have a few staff return briefly to close the office and
inter-agency storage facility. Although the port of
Kismayo remains closed and clan struggle for control
over the port continues, some small vessels from Dubai
have docked at the Kismayo port. WFP reports that it
continues to work with some transport contractors and
they are in the process of loading food that had been
prepositioned in Kismayo for distribution in the
region.

11. The ICRC is able to access Lower Juba Region and
has conducted several expatriate-led medical missions
to Afmadow District in the last two weeks. The ICRC
can not access Kismayo by air, due to the military use
of the airport. Additionally, areas southwest of
Kismayo are off-limits due to ongoing military
activity. On February 13, ICRC reported receiving
large numbers of casualties in Kismayo hospital and is
trying to transfer the most serious cases to Afmadow or
Baidoa.

CLAN CONFLICT

12. Throughout January, UN agencies reported inter-
clan fighting in Lower Juba Region that resulted in
civilian deaths and small-scale displacement. Clan
conflict affects the ability of humanitarian agencies
to access vulnerable populations when ongoing fighting
restricts local and international staff movement,
delivery of resources, and program implementation.
Examples include the current clan conflicts in Lower

NAIROBI 00000870 003.2 OF 004


Juba Region, chronic clan fighting in Gedo Region, and
periodic clan fighting in Belet Weyne town, where
different clans control the east and west sectors of
town, which is divided by the Shabelle River.

HUMANITARIAN ACCESS

13. Most of Somalia remains at UN security phase IV,
which limits UN agency operations to strictly
humanitarian and emergency activities. Mogadishu and
southern Lower Juba Region are classified as UN
security phase V, which requires that UN activities
receive approval from UN headquarters in New York,
limiting UN assistance and presence.

14. The UN Office for the Coordination of Humanitarian
Affairs (OCHA) also notes concerns regarding the
resurgence of warlords, especially in southern Somalia,
and increased checkpoints on main roads, where militias
often demand road taxes and fines. The UN Children's
Fund (UNICEF) and WFP report that banditry, roadblocks,
and ambushes are increasing, making in-country
transport of supplies and staff extremely difficult.
UNICEF also reported that in Mogadishu pre-CIC
transport protocols have returned, in which vehicles
are handed off from one driver to another as they move
through areas controlled by different clans.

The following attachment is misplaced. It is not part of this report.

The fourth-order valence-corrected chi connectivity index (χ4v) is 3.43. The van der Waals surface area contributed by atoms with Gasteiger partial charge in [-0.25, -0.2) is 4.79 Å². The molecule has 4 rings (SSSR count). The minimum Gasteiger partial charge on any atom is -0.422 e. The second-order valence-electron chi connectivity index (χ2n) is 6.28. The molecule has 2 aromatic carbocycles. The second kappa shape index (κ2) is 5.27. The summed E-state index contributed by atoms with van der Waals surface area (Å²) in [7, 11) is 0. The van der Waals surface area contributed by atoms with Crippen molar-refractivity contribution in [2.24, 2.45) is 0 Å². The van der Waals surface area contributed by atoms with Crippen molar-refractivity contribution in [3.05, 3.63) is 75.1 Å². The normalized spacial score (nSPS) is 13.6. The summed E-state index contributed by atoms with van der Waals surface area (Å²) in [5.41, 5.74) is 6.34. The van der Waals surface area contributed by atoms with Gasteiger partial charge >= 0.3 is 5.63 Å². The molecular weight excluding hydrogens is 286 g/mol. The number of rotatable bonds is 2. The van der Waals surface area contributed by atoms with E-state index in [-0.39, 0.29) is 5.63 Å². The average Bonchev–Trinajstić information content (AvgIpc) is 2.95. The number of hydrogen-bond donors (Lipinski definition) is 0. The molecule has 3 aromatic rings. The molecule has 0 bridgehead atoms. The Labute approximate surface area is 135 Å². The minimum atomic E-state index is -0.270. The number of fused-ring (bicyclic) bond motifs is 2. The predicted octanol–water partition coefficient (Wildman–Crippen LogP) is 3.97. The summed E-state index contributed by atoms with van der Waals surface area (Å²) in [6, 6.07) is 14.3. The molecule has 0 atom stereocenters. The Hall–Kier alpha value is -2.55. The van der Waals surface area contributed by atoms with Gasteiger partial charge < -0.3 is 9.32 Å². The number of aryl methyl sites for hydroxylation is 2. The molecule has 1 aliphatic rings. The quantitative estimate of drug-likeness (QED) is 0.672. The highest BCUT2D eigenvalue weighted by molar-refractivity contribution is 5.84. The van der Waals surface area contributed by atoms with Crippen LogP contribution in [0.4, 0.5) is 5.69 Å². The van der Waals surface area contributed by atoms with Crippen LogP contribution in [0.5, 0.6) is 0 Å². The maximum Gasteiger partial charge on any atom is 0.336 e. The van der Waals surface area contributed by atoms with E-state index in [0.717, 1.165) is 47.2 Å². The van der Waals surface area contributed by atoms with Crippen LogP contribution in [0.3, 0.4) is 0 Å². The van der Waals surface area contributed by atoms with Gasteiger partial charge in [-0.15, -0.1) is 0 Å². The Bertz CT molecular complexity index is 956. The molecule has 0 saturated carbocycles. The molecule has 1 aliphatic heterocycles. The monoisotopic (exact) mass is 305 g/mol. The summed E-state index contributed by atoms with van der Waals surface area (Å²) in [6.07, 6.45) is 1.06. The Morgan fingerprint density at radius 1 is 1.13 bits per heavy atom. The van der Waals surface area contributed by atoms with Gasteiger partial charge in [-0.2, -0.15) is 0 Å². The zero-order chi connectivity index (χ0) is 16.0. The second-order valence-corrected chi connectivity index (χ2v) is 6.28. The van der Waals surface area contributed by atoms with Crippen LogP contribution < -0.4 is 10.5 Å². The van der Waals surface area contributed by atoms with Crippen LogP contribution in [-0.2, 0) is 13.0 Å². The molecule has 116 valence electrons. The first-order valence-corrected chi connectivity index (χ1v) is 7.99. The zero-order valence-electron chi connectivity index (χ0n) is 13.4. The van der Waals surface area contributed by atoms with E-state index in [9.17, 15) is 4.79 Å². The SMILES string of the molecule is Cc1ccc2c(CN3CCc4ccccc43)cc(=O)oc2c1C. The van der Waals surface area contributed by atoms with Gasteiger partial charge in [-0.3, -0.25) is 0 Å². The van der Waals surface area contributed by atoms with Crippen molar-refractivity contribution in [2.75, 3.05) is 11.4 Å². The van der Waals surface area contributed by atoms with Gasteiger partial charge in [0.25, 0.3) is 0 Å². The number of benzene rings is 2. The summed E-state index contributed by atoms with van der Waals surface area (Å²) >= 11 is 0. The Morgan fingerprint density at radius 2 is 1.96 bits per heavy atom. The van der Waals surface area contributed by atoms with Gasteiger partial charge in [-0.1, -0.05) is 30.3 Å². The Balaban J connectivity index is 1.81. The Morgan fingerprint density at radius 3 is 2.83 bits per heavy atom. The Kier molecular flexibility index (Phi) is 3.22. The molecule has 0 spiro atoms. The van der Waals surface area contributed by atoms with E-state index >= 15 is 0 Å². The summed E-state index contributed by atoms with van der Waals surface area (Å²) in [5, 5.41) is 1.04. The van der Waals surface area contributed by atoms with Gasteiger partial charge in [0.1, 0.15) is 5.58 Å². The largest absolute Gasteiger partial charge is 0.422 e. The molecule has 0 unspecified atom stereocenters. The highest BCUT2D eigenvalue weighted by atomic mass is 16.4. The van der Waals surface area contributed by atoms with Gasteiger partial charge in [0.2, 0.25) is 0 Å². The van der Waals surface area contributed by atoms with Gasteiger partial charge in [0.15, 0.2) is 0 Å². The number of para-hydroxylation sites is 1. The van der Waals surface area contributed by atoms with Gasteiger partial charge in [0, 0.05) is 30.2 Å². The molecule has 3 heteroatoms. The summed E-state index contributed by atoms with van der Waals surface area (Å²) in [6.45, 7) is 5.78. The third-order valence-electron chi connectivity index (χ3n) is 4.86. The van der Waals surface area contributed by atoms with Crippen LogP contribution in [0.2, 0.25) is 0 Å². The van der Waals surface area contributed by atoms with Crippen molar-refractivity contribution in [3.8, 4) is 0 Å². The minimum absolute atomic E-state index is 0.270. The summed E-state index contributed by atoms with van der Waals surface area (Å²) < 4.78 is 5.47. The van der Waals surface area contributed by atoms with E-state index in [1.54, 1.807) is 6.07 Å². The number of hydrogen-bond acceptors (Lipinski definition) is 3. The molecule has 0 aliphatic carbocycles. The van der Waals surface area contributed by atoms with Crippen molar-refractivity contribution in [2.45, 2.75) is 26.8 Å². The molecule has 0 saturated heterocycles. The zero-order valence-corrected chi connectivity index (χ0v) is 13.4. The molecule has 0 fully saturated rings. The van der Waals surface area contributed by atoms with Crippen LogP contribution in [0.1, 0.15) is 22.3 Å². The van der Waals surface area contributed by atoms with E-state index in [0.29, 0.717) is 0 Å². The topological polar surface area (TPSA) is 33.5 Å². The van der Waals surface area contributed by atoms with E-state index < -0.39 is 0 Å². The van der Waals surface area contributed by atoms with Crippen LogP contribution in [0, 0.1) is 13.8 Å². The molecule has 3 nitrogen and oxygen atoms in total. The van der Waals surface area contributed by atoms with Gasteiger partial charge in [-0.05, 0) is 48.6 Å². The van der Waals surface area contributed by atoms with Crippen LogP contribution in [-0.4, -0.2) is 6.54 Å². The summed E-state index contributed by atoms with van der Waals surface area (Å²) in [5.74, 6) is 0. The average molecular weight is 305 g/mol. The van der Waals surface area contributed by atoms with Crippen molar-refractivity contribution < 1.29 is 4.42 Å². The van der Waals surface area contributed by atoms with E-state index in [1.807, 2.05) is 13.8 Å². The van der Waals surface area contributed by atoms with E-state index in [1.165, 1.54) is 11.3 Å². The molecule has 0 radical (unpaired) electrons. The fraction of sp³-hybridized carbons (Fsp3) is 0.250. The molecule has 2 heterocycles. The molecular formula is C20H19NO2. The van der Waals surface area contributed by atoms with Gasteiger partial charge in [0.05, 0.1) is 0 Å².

15. WFP reports that by late January, the number of
checkpoints on the Mogadishu-Baidoa road had
diminished, but checkpoints in other areas were on the
increase. WFP said a humanitarian convoy was held by
militia at Haway on the Merka-Buaale road in Middle
Juba Region, but was later allowed to proceed after
paying a passage fee. On January 31, WFP reported that
attacks on the Mogadishu-Balad road near the
encampments of Ethiopian forces had increased and that
convoys should take extra precautions. According to
WFP, the TFG has reportedly removed most of the
checkpoints on the Mogadishu-Merka-Brava road.

COMMENT

16. Humanitarian agencies are most concerned about
vulnerable populations in Lower Juba Region that are
food insecure, flood and conflict-affected, and have
nearly no access to international humanitarian
services. Relief activities in Mogadishu continue, but
the ongoing conflict has limited the UN's re-engagement
and expansion of activities.

17. Insecurity and ongoing fighting in Mogadishu and
Lower Juba Region have resulted in a humanitarian
response in Somalia driven by access rather than need.
USAID partners have been able to respond quickly and
sufficiently to disease outbreaks and deliver food aid
in many regions in Somalia, but the most vulnerable
areas in Lower Juba Region and along the Kenya-Somalia
border have not received adequate relief services.

18. In Lower Juba Region, only a few agencies (mostly
local NGOs) have been able to travel and reliable
information is unavailable. However, relief agencies
believe that humanitarian indicators in this area are
deteriorating due to food insecurity, lingering effects
from the November-December flooding, and Rift Valley
fever, which is concentrated in Afmadow District.


NAIROBI 00000870 004.2 OF 004


19. To date, the DART has been unable to conduct
humanitarian assessments, monitor partner programs, or
begin building working relationships with Somali
Transitional Federal Institutions from within Somalia
due to security restrictions. The DART will continue
to monitor the security situation in Somalia from
Nairobi, Kenya, through partners and UN agencies with a
presence on the ground, but an in-country presence is
preferable. UN and NGO expatriate staff travel
regularly to areas in Somalia that have been assessed
by UN security officials and take the necessary
precautions as mandated by UN standards.

20. USAID's Office of US Foreign Disaster Assistance
is reviewing the possibility of funding humanitarian
security initiatives to ensure timely communication of
accurate security information relevant to humanitarian
operations, facilitate multi-agency security
assessments, and improve NGO and UN agency contingency
planning.

RANNEBERGER